The Agora
Bible Commentary

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Mark 7

Mar 7:1

COME... GATHERED AROUND: "Synagogued"! An official delegation, as in Mar 3:22.

Mar 7:2

FOOD: Or "bread" (AV). Cp Mt 16:16: the "leaven" of the Pharisees. Is this the bread left over from the miracle (6:43)?

Mar 7:3

CEREMONIAL: AV mg: "Diligently, in the original, with the fist: Theophylact, up to the elbow."

Mar 7:8

YOU HAVE LET GO OF THE COMMANDS OF GOD AND ARE HOLDING ON TO THE TRADITIONS OF MEN: "Most rules and traditions have their basis in a principle or a belief. For example, the rule that says we should wear safety glasses when using power tools is based on the safety principle that 'Prevention is better than cure.' The rule is good in itself, but if the principle is better served by wearing a face shield, then the rule of wearing safety glasses becomes obsolete.

"The Pharisees had made traditions and rules around the principles given in the Law of Moses. Essentially they were a hedge around the law to prevent people from breaking the law, and in a way, it worked well. But in other ways it went too far because the people lost sight of God's laws due to all the other rules they had to watch out for. Jesus said to them, 'You have let go of the commands of God and are holding on to the traditions of men.'

"We too can be governed by a multitude of rules and traditions intended to help us serve God, but which occasionally become a burden or hindrance. Our worship music, Bible version, dress code, times of meetings, order of services or layout of a plan are all things that are based on principles yet are often enforced by rules. So let us consider the principles behind the rules and re-evaluate our standing before God" (RP).

Mar 7:11

CORBAN: Selfish Jews claimed that their possessions were dedicated to God (ie Lev 1:2; 2:1; 3:1; Num 7:12-17) to avoid responsibilities of caring for parents. The corban-gift could not be taken back, or disavowed, for any reason at all!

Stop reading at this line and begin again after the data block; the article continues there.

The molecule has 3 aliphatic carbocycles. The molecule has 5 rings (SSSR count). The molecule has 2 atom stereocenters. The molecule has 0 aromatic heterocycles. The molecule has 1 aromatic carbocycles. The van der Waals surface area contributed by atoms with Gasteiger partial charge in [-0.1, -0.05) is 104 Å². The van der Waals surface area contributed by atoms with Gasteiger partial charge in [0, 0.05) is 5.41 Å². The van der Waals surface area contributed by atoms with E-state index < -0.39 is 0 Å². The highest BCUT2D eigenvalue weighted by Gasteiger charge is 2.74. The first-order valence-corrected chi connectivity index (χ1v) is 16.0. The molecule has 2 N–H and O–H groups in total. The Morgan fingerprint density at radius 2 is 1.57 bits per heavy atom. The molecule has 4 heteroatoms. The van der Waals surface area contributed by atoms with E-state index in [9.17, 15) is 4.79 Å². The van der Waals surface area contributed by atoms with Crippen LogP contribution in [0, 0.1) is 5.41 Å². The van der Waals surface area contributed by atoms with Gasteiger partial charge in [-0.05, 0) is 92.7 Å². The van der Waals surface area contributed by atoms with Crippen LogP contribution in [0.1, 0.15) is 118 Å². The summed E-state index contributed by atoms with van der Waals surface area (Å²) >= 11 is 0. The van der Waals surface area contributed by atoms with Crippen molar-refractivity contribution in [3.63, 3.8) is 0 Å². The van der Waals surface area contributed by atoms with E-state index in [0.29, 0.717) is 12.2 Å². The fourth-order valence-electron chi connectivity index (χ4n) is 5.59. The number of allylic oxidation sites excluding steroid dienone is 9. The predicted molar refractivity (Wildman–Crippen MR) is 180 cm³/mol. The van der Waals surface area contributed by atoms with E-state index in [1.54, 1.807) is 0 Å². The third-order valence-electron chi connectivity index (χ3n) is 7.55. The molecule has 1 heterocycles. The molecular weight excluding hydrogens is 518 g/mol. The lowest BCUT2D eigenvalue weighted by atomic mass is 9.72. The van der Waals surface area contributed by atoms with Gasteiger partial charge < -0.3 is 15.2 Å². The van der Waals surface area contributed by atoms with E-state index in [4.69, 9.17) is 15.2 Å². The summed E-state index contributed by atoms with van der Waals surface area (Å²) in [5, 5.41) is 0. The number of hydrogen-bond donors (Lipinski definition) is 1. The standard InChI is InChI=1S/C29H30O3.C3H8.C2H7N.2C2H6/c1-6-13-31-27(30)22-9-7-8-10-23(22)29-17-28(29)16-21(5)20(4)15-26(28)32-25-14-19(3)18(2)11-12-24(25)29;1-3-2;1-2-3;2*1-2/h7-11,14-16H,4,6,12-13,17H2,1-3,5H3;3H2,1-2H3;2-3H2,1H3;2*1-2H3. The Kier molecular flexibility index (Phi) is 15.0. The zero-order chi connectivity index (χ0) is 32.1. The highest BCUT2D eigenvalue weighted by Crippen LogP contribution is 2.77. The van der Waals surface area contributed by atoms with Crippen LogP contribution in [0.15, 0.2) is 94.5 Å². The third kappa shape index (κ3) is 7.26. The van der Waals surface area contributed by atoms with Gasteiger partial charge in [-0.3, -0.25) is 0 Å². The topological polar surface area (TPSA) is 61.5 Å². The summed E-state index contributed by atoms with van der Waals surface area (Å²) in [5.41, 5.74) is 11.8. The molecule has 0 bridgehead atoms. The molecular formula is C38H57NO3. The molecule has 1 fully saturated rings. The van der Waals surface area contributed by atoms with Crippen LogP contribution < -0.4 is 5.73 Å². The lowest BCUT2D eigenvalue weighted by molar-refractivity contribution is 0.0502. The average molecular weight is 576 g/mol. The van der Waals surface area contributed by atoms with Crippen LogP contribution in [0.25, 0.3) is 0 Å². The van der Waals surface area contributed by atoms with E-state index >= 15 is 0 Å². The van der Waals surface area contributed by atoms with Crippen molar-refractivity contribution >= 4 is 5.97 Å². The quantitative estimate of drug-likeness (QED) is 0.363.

Mark frequently uses Aramaic expressions: Boanerges (Mar 3:17), Talitha koum (Mar 5:41), Korban (Mar 7:11), Ephphatha (Mar 7:34), Rabbi (Mar 9:5; 11:21; 14:45), Bartimaeus (Mar 10:46), Abba (Mar 14:36), Golgotha (Mar 15:22), Eloi (Mar 15:34).

Mar 7:15

WHAT COMES OUT OF A MAN: Cp Deu 23:13 (where "excrement" is, lit, "that which comes out") with Mar 7:15,20,21 and Mat 15:18,19 (where sin is equated with excrement). In Deu 23 God is said to be walking in the midst of the camp (as he is in Gen 3, in the midst of the garden), and that He is too holy to look upon that which is "indecent". Could this explain, in part, the need that Adam and Eve felt to cover themselves? (Does this suggest that after their sin, for the first time, they have need to relieve themselves, and this induces shame at the indecency -- hence the need to "cover themselves": Gen 3:7?)

Mar 7:17

HIS DISCIPLES ASKED HIM ABOUT THIS PARABLE: They were unwilling to accept Christ's revolutionary teaching as literal.

Mar 7:19

THEN OUT OF HIS BODY: The food does not "defile" the man; the man "defiles" the food.

JESUS DECLARED ALL FOODS "CLEAN": What God has cleansed is not common or unclean (Act 10:9-16,28). Cp Rom 14:14; 1Co 8:8.

Mar 7:20

A statement with broad application: all poss "sin" is that (and only that) which comes out of a man's heart!

Mar 7:21

OUT OF MEN'S HEARTS: Lit, "heart". The heart, center of thoughts, not emotions. One heart for all men. All human nature is in same category.

Mar 7:22

ENVY: "An evil eye" (KJV). "When the Householder in the parable rebukes the labourers who grudge the latecomers equal pay, he says, 'Is thine eye evil, because I am good?' [Mat 20:15] Are they greedy and envious because he is generous? The evil eye results from an attachment to earthly treasure which corrupts the spirit and blinds the heart. The 'good' or 'single' eye, on the other hand, is that of the liberal man whose vision is unclouded by greed and his mind not divided by envy" (TM 210).